Delisting Long Overdue
There are many examples across the nations of how the stringent regulations of the Endangered Species Act (ESA) have been used by environmental activists to stop infrastructure projects, cut off water to millions and derail development projects. In the Central Valley of California, the valley elderberry longhorn beetle (velb), which was listed as threatened under the ESA in 1980, has halted levee repairs throughout the valley and cost taxpayers millions to protect.
The 1997 levee failure on the Feather River that claimed the lives of three people and caused the evacuation of 32,000 people was due to levee deficiencies that had been delayed for many years due to ESA restrictions to protect the beetle. When the ESA was passed in the 1970’s, no one expected loss of human life to protect a species, but this is just one example of the powerful grip the ESA
Over five years ago, the U.S. Fish and Wildlife Service determined that the velb should be delisted under the ESA, but it took Pacific Legal Foundation, representing property owners and flood control districts, to compel the Service to continue the delisting process.
When the Service completed its 5-year review of the velb, it determined that the species may be eligible for delisting. In 1980 it was determined that 90-percent of the habitat for the velb had been lost, but after the 5-year review nearly 200 occurrences of the beetle in 25 locations ranging from Shasta County to Kern County had been confirmed and the riparian habitat loss had been greatly reduced.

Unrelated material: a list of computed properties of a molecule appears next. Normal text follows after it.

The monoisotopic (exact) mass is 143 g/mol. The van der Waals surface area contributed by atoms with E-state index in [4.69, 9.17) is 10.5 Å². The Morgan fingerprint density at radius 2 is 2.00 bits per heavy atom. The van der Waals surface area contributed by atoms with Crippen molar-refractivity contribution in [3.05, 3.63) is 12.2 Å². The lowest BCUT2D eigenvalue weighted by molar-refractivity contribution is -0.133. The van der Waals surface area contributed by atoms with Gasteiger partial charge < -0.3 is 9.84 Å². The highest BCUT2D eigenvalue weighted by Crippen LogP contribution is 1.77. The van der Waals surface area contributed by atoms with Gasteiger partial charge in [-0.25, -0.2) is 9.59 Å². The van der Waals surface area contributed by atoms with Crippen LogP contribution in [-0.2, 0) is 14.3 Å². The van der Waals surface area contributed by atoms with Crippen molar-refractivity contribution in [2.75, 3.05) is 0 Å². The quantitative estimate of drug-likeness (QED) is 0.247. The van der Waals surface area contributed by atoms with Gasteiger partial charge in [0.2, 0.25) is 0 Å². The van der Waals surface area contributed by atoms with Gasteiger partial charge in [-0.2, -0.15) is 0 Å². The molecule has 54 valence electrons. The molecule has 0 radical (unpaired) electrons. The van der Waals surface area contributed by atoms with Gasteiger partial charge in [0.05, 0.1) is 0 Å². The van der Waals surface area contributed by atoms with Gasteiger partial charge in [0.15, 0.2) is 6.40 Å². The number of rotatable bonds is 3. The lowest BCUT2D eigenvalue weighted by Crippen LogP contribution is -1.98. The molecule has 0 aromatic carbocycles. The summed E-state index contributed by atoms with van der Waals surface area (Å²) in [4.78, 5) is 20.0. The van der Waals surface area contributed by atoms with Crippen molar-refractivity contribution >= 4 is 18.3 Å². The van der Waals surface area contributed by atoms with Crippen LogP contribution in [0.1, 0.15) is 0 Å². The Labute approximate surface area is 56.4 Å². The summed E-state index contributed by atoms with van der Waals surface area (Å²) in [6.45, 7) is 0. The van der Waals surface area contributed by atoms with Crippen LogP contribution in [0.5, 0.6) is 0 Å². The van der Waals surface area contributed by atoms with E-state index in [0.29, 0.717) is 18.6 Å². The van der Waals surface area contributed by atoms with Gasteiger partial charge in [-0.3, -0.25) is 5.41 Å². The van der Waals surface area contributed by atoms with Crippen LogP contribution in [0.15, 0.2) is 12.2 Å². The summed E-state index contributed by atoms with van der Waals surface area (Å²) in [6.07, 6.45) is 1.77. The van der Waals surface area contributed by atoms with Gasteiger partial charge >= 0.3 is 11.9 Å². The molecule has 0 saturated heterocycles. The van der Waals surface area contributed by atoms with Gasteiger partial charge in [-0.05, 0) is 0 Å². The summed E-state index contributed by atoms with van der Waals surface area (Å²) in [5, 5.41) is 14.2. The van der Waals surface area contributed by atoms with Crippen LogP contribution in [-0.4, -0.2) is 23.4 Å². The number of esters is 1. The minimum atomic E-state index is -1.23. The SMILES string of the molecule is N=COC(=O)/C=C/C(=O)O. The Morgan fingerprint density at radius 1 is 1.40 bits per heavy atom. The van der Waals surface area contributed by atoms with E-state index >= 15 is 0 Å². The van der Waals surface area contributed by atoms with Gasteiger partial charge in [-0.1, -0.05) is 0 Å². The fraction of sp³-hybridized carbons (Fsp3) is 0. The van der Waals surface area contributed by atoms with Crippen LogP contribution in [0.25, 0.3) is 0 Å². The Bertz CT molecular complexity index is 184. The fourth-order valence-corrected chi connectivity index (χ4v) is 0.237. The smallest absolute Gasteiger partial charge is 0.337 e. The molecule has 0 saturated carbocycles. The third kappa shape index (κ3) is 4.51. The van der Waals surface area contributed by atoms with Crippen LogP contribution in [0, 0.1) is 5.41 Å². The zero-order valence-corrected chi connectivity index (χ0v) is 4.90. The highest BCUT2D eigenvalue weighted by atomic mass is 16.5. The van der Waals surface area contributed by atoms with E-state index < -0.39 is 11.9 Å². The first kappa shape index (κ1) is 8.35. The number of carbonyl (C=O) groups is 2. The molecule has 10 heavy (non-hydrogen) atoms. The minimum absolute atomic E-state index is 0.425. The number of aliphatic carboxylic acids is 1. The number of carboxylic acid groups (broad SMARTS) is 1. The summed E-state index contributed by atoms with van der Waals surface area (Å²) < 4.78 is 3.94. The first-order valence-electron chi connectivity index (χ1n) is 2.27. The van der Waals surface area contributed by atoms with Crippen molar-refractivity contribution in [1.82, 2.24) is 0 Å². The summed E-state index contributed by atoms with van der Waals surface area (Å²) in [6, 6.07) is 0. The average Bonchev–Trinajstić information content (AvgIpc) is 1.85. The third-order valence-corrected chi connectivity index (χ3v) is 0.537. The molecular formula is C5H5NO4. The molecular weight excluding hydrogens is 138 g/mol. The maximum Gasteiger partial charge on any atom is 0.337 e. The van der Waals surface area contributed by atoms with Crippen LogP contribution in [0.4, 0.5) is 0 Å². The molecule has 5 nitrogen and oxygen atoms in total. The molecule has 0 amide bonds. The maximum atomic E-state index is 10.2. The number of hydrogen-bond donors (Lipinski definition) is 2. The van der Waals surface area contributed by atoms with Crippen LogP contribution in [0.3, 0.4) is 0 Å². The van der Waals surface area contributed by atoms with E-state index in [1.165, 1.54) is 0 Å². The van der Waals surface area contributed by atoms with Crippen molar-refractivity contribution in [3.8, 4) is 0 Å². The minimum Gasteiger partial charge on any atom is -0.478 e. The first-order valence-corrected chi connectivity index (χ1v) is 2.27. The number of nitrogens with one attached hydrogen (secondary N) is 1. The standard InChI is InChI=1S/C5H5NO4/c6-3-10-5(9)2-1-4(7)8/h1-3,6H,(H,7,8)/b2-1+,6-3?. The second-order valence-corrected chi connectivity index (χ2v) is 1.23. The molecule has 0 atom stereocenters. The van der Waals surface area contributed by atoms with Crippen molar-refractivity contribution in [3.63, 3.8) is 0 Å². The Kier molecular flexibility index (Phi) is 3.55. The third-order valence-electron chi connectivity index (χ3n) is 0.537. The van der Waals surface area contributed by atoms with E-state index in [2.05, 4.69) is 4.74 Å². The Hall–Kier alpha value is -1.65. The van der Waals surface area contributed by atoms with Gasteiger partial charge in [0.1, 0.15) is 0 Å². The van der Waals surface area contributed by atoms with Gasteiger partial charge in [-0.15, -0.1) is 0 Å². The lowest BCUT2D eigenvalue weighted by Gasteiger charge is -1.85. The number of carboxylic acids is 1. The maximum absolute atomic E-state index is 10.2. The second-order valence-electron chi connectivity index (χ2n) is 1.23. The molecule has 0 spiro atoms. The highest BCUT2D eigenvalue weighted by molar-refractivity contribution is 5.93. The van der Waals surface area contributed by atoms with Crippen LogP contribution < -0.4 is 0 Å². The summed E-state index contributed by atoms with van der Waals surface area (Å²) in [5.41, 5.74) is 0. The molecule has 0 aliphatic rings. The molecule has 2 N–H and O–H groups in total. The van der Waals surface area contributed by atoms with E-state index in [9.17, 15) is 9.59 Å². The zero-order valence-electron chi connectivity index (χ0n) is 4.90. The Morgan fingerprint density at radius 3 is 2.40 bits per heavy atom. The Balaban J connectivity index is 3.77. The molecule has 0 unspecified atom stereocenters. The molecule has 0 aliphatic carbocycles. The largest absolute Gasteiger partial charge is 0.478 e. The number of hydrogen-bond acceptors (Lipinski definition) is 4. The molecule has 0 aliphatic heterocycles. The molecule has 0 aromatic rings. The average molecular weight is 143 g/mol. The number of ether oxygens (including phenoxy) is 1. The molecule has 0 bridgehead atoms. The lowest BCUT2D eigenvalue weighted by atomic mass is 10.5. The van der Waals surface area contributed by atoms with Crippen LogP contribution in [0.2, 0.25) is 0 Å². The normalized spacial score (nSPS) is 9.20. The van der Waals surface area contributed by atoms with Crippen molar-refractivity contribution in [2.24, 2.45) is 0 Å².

The California Resource Agency estimates a cost of $80,000 per elderberry bush for protection of the velb under the ESA. The ESA includes mechanisms for delisting of a species as well as listing. Unfortunately, property owners and flood control districts with the help of Pacific Legal Foundation (PLF) had to force the Service to continue the delisting process that they determined necessary in 2006.
A settlement of the lawsuit has resulted in the Service opening a 60-day comment period to consider delisting the velb. The comment period closed on October 18th. “We are looking to the public, agencies and non-profit organizations to provide us with more information on the status of the species”, said Susan Moore, Field Supervisor for the Service.
While the Service did indicate that delisting is a probable next step for the beetle. All protections for the beetle remain in place until the delisting process has been completed. Since the 5-year review was competed in 2006, flood control districts have still been forced to pay hundreds of thousands of dollars to protect a species that may have all ready fully recovered. Taxpayers are owed some relief from regulatory burden. As California creates the new flood protection plan the determination of the delisting of the beetle is of critical importance to assuring that flood projects are completed.
As residents of the Central Valley this case is of critical importance to the safety of communities. Protecting the velb could make some flood control projects cost prohibitive. Assuring that public safety is the highest priority of our flood managers will remain a goal of Family Water Alliance. While our flood control system provides many benefits nothing outweighs the importance of protecting the life and property behind our levee system.
Thanks to the PLF, these first steps in the delisting of the velb have finally begun. Family Water Alliance will continue to pursue delisting of the species to assure our flood control system maintenance remain a top priority of California’s flood control agencies. ■
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